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All Nets Three-Pointers (Game 1)

MarShon Brooks goes airborne after colliding into Amir

MarShon Brooks goes airborne after colliding into Amir Johnson during a game at the Barclays Center. (Nov. 3, 2012) Credit: Jim McIsaac

It’s time for the debut of All Nets: Three Pointers.

Welcome to Episode 1.

In the aftermath of each game, I’ll offer my quick take on three things that took place, and try to shine some spotlight on certain trends that crop up. So let's get on with on with it, shall we?

--* These sluggish starts are something the Nets need to correct before it becomes a bad habit. Seems as if there’s been a tendency in that regard so far in our small sample size. The Nets have fallen behind the good old proverbial 8-ball early and things weren’t any different in Saturday night’s 107-100 win over the Raptors at the Barclays Center.

After Deron Williams swished a jumper, officially scoring Brooklyn’s first points as a franchise, they didn’t lead again until they took it for good on C.J. Watson’s 10-foot fastbreak jumper with three minutes remaining in the second quarter, which made it 48-46.

“I didn’t like our start to the game,” Williams said. “I thought we were really flat. I think we got down eight or 10 in that first quarter and it’s just something we can’t have happen. Luckily, we were able to climb back and get back up by eight, but we just have to find a way to get more aggressive, be more aggressive on both ends of the floor.

“It happened to us a lot in the preseaon, where we didn’t get off to good start either the first quarter or the third quarter. And that’s not good because those first five minutes in the first and third quarter are some of the most important.”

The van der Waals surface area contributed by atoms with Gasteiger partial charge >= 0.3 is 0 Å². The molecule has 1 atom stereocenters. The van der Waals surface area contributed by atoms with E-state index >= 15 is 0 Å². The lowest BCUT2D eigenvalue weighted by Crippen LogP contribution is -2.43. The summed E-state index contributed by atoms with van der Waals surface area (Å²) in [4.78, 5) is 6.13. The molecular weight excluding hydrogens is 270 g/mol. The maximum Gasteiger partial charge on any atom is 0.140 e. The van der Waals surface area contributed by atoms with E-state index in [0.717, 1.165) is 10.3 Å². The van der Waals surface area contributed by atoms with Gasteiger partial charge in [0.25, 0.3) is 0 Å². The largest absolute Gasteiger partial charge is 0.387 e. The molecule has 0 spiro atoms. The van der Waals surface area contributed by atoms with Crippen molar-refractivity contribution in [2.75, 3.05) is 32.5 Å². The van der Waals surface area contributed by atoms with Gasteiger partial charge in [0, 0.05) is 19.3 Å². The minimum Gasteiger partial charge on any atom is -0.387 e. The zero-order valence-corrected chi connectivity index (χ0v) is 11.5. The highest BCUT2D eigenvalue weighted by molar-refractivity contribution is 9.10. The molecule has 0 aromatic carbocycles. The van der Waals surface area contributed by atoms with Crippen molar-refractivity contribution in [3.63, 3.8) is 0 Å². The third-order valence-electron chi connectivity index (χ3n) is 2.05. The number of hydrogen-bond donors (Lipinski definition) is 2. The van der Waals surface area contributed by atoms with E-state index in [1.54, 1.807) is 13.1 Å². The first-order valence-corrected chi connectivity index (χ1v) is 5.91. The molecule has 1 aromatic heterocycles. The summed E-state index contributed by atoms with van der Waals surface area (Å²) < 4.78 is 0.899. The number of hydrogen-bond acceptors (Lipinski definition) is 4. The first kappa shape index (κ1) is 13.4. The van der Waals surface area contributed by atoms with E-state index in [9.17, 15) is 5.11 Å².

--* The Nets’ biggest deficiency, again, was their lack of defensive pressure early on. Sure, Brook Lopez did a good job of protecting the paint. But the Nets let Kyle Lowry and DeMar DeRozan shoot their eyes out from the perimeter, combining for more than half (53 to be precise) of the Raptors’ points. The Nets were really bad defensively in the first quarter, letting Toronto shoot 62.5 percent from the floor and 66.7 percent from downtown.

Things got a little better once Avery Johnson mixed things up and brought the likes of Reggie Evans and the second unit in, particularly in the second quarter when they helped hold Toronto to 17 just points. But there’s an awful lot of room for improvement.

“The defense you saw in the first quarter,” Johnson said. “we are not going to beat anybody. So we’ve got work to. But fortunately, I’ll take 107 points. That’s even more than kind of our goals, but where we are defensively right now, we are not going to beat many teams consistently. 

“Fortunately, we got a couple of breaks tonight offensively.”

--* Speaking of the second unit, we may have to come up with catchy name for the Nets’ bench because, hey, let’s be honest: they were the reason they won the game. When Johnson tossed out the lineup of Watson, Joe Johnson, MarShon Brooks, Reggie Evans and Andray Blatche, they took things to another level.

They increased the pace, started creating steals and forcing turnovers.

“You always want to bring more energy, be more aggressive than the first unit,” Evans told me. “So it’s always a challenge. You challenge yourself, that way we can make it tough on Avery to sub us out. That’s all a part of trying to make our identity.”

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